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The new edition adds dozens of recent decisions and key statutory changes. Virtually every principal case in the leading casebooks is cited or discussed, making it an excellent aid for students in any water law course. The revised book deals with changes in evolving areas like groundwater-surface water conflicts, public recreational uses, instream flow protection, federal water development, takings claims, and public interest concerns.
Why do people fight about water rights? Who decides how much water can be used by a city or irrigator? Does the federal government get involved in state water issues? Why is water in Colorado so controversial? These questions, and others like them, are addressed in Colorado Water Law for Non-Lawyers. This concise and understandable treatment of the complex web of Colorado water laws is the first book of its kind. Legal issues related to water rights in Colorado first surfaced during the gold mining era in the 1800s and continue to be contentious today with the explosive population growth of the twenty-first century. Drawing on geography and history, the authors explore the flashpoints and water wars that have shaped Colorado’s present system of water allocation and management. They also address how this system, developed in the mid-1800s, is standing up to current tests—including the drought of the past decade and the competing interests for scarce water resources—and predict how it will stand up to new demands in the future. This book will appeal to at students, non-lawyers involved with water issues, and general readers interested in Colorado’s complex water rights law.
This text provides authoritative coverage of the legal rules that govern the development of privately owned mineral rights in the United States, which often also apply to government-owned resources. It covers topics such as the nature, protection, and conveyance of oil and gas rights, leasing, and taxation. The 6th edition tracks recent developments in the law and expands Appalachian coverage.
This federal Indian law casebook has an unprecedented focus on Native Nation-building, including cutting-edge materials on tribal economies and tribal justice systems unavailable elsewhere. The Seventh Edition retains classic material on the history of federal Indian law and policy, including the medieval origins of the "Doctrine of Discovery," and the shifting eras of Indian law leading to the current Nation-building era. The book covers the federal tribal relationship; tribal sovereignty and jurisdiction; Indian religion and culture; water rights; treaty rights; rights of Alaska natives and native Hawaiians; and international legal perspectives.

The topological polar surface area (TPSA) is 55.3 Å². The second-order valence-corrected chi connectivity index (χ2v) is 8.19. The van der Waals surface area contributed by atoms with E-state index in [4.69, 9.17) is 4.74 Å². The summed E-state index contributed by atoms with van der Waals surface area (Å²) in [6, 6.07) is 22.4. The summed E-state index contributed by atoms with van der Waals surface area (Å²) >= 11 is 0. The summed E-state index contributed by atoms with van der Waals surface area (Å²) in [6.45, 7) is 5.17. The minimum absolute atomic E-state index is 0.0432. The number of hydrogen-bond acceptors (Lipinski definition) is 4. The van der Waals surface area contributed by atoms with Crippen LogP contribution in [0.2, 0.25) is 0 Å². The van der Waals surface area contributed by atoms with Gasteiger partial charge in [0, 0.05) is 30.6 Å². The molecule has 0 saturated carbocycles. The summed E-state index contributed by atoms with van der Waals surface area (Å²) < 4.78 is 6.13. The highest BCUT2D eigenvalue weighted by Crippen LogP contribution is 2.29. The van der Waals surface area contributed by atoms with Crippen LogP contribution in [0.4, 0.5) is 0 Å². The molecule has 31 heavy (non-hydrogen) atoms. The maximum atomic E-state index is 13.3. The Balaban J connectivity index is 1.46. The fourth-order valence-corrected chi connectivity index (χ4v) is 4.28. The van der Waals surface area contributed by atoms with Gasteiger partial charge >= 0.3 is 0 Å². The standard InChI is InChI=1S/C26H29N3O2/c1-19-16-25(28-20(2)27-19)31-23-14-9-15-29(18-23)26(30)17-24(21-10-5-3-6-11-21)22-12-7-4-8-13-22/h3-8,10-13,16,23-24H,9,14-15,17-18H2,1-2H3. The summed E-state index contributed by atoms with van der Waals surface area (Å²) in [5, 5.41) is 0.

Legal and environmental concerns related to Indian law and tribal lands remain an understudied branch of both indigenous law and environmental law. Native American tribes have a far more complex relationship with the environment than is captured by the stereotype of Indians as environmental stewards. Meaningful tribal sovereignty requires that non-Indians recognize the right of Indians to determine their own relationship to the land and the environment. But tribes do not exist in a vacuum: in fact they are deeply affected by off-reservation activities and, similarly, tribal choices often have effects on nearby communities. This book brings together diverse essays by leading Indian law scholars across the disciplines of indigenous and environmental law. The chapters reveal the difficulties encountered by Native American tribes in attempts to establish their own environmental standards within federal Indian law and environmental law structures. Gleaning new insights from a focus on tribal land and property law, the collection studies the practice of tribal sovereignty as experienced by Indians and non-Indians, with an emphasis on the development and regulatory challenges these tribes face in the wake of climate change. This volume will advance the reader's knowledge and understanding of these challenging issues.
As the American Southwest faces its deepest drought in history, this book explores the provocative notion of “water bankruptcy” with a view towards emphasizing the diversity and complexity of water issues in this region. It bridges between the narratives of growth and the strategies or policies adopted to pursue competing agendas and circumvent the inevitable. A window of opportunity provided by this current long-term drought may be used to induce change by dealing with threats that derive from imbalances between growth patterns and available resources, the primary cause of scarcity. A first of its kind, this book was developed through close collaboration of a broad range of natural scientists, social scientists, and resource managers from Europe and United States. It constitutes a collective elaboration of a transdisciplinary approach to unveiling the inner workings of how water was fought for, allocated and used in the American Southwest, with a focus on Arizona. Specifically, it offers an innovative scientific perspective that produces a critical diagnostic evaluation of water management, with a particular view to identifying risks for the Tucson region that is facing continuous urban sprawl and economic growth. The book offers a diversity of complementary perspectives, including a statement of natural resources, biodiversity and their management, an analysis of water policy and its history, and a statement of ecosystem services in the context of both local biodiversity and also the economic activities that sustain economic growth. Finally, it presents a concerted effort to explore the interplay between a variety of related scientific disciplines and frameworks including climatology, hydrology, water management, ecosystem services, societal metabolism, political economy and social science.

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